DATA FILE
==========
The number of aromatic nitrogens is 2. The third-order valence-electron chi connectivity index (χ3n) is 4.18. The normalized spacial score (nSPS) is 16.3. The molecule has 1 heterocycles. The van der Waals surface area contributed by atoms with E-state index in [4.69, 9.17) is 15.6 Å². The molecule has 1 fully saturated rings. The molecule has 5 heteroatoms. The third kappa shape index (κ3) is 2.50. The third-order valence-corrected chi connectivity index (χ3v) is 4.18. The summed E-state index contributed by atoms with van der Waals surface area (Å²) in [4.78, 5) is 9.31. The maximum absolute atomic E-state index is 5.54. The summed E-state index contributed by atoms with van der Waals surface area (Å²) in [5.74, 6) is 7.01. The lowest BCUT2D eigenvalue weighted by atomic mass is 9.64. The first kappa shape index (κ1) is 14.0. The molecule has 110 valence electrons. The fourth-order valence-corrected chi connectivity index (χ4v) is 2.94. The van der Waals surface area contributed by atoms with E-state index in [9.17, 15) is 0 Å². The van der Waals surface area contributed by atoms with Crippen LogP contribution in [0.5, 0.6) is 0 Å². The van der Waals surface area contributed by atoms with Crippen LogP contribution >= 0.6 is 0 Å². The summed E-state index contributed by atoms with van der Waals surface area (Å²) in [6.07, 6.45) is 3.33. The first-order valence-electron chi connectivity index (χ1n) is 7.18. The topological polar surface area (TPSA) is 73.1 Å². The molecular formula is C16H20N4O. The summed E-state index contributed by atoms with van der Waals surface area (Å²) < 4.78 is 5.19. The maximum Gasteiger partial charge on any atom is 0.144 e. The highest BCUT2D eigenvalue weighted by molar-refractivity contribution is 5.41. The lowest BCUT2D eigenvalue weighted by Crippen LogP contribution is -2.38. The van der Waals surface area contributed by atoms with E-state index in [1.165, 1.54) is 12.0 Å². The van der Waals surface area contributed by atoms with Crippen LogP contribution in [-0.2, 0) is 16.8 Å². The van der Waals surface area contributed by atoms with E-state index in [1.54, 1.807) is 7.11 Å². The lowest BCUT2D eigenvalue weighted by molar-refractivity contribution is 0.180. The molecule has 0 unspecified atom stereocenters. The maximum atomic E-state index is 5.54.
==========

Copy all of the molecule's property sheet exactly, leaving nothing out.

The number of aromatic nitrogens is 2. The third-order valence-electron chi connectivity index (χ3n) is 4.18. The normalized spacial score (nSPS) is 16.3. The molecule has 1 heterocycles. The van der Waals surface area contributed by atoms with E-state index in [4.69, 9.17) is 15.6 Å². The molecule has 1 fully saturated rings. The molecule has 5 heteroatoms. The third kappa shape index (κ3) is 2.50. The third-order valence-corrected chi connectivity index (χ3v) is 4.18. The summed E-state index contributed by atoms with van der Waals surface area (Å²) in [4.78, 5) is 9.31. The maximum absolute atomic E-state index is 5.54. The summed E-state index contributed by atoms with van der Waals surface area (Å²) in [5.74, 6) is 7.01. The lowest BCUT2D eigenvalue weighted by atomic mass is 9.64. The first kappa shape index (κ1) is 14.0. The molecule has 110 valence electrons. The fourth-order valence-corrected chi connectivity index (χ4v) is 2.94. The van der Waals surface area contributed by atoms with E-state index in [9.17, 15) is 0 Å². The van der Waals surface area contributed by atoms with Crippen LogP contribution in [0.5, 0.6) is 0 Å². The van der Waals surface area contributed by atoms with Crippen LogP contribution >= 0.6 is 0 Å². The summed E-state index contributed by atoms with van der Waals surface area (Å²) in [6.07, 6.45) is 3.33. The first-order valence-electron chi connectivity index (χ1n) is 7.18. The topological polar surface area (TPSA) is 73.1 Å². The molecular formula is C16H20N4O. The summed E-state index contributed by atoms with van der Waals surface area (Å²) < 4.78 is 5.19. The maximum Gasteiger partial charge on any atom is 0.144 e. The highest BCUT2D eigenvalue weighted by molar-refractivity contribution is 5.41. The lowest BCUT2D eigenvalue weighted by Crippen LogP contribution is -2.38. The van der Waals surface area contributed by atoms with E-state index in [1.165, 1.54) is 12.0 Å². The van der Waals surface area contributed by atoms with Crippen LogP contribution in [-0.2, 0) is 16.8 Å². The van der Waals surface area contributed by atoms with E-state index in [1.54, 1.807) is 7.11 Å². The lowest BCUT2D eigenvalue weighted by molar-refractivity contribution is 0.180. The molecule has 0 unspecified atom stereocenters. The maximum atomic E-state index is 5.54.